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WSJ: Troops in Mideast Face Breathing Ills

 

Burn Pits a Possible Factor as Data Show Higher Rate of Respiratory Woes Among Veterans of Afghanistan, Iraq

By SHIRLEY S. WANG

Troops in Mideast Face Breathing Ills

According to Dr. Anthony Szema and his team at the Veterans Affairs Medical Center: 14.5% of soldiers in Iraq and Afghanistan developed respirator problems

Veterans who served in Iraq and Afghanistan have a higher rate of debilitating respiratory illness than those deployed elsewhere, according to a new study that bolsters concerns among some medical professionals and members of Congress about the potential harm to troops from toxic chemicals and dust in the Middle East.

Soldiers who served in Iraq or Afghanistan complain of lingering coughs, shortness of breath, dizziness and other symptoms. Now, scientists say troops who served in the Middle East have higher rates of respiratory problems compared to those who served elsewhere. WSJ’s Shirley Wang reports.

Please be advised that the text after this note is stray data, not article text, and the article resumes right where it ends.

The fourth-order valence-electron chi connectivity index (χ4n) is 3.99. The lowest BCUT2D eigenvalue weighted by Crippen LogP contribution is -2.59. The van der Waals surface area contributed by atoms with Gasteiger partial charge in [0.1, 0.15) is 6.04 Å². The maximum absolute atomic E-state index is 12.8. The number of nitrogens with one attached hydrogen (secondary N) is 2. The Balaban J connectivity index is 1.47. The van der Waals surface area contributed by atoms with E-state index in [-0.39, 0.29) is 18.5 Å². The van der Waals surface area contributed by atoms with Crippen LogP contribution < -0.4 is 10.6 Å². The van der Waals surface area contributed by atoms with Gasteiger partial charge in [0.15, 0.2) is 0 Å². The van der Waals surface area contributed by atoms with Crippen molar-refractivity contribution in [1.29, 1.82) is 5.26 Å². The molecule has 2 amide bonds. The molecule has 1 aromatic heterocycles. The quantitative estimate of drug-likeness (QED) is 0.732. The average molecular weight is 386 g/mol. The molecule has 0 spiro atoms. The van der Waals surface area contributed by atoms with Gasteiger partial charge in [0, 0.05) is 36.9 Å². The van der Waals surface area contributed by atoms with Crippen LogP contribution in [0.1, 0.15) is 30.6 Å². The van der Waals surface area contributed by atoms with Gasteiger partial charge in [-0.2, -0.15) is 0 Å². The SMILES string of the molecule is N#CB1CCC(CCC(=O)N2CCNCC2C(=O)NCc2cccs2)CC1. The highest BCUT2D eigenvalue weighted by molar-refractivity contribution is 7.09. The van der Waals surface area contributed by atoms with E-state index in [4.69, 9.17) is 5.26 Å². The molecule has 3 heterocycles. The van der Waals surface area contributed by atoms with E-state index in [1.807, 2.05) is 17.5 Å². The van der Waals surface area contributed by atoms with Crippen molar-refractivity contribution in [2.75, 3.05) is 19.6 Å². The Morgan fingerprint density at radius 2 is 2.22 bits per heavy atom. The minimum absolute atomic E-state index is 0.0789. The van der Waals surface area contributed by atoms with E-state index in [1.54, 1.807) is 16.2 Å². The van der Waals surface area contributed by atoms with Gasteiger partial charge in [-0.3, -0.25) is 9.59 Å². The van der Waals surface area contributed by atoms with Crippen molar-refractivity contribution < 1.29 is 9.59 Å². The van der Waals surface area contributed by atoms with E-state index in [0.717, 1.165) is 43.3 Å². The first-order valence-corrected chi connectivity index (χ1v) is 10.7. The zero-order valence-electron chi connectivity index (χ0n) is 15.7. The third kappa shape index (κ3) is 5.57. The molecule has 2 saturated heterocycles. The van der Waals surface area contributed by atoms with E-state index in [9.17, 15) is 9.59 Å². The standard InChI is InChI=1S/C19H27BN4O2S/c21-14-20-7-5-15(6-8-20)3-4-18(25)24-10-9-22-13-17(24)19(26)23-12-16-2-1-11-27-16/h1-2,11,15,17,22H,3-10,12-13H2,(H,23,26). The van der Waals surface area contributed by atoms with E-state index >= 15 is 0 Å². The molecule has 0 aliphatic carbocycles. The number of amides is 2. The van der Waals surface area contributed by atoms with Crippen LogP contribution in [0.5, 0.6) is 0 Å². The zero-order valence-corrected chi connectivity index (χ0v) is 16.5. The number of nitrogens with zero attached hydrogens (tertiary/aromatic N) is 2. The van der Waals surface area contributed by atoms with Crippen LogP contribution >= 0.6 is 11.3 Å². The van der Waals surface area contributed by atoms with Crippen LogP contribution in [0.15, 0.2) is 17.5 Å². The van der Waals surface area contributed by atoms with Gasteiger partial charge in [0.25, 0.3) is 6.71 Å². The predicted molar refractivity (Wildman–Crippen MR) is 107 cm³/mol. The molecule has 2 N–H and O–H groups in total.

The findings, which will be presented Wednesday at the International Conference of the American Thoracic Society in Denver, place renewed urgency on getting at the root of why some young, previously healthy soldiers have been returning from the Middle East complaining of symptoms including shortness of breath and dizziness. In many cases, the soldiers can no longer pass a required physical to continue with active duty.

There appears to be “a modest increase in the incidence of respiratory symptoms in those individuals who have returned from deployment to Southwest Asia,” said Craig Postlewaite, director of the Department of Defense’s Force Readiness and Health Assurance office.

Data collected from more than 7,000 veterans who served between 2004 and 2010—thought to be the largest study of its kind to date—show that some 14.5% of the 1,816 of the veterans in the study who had served in Iraq or Afghanistan had respiratory illnesses, including bronchitis and asthma. That compares with 1.8% of the 5,335 veterans deployed anywhere else, according to researchers in New York state who conducted the study.

Please read full story on the Wall Street Journal website.

 

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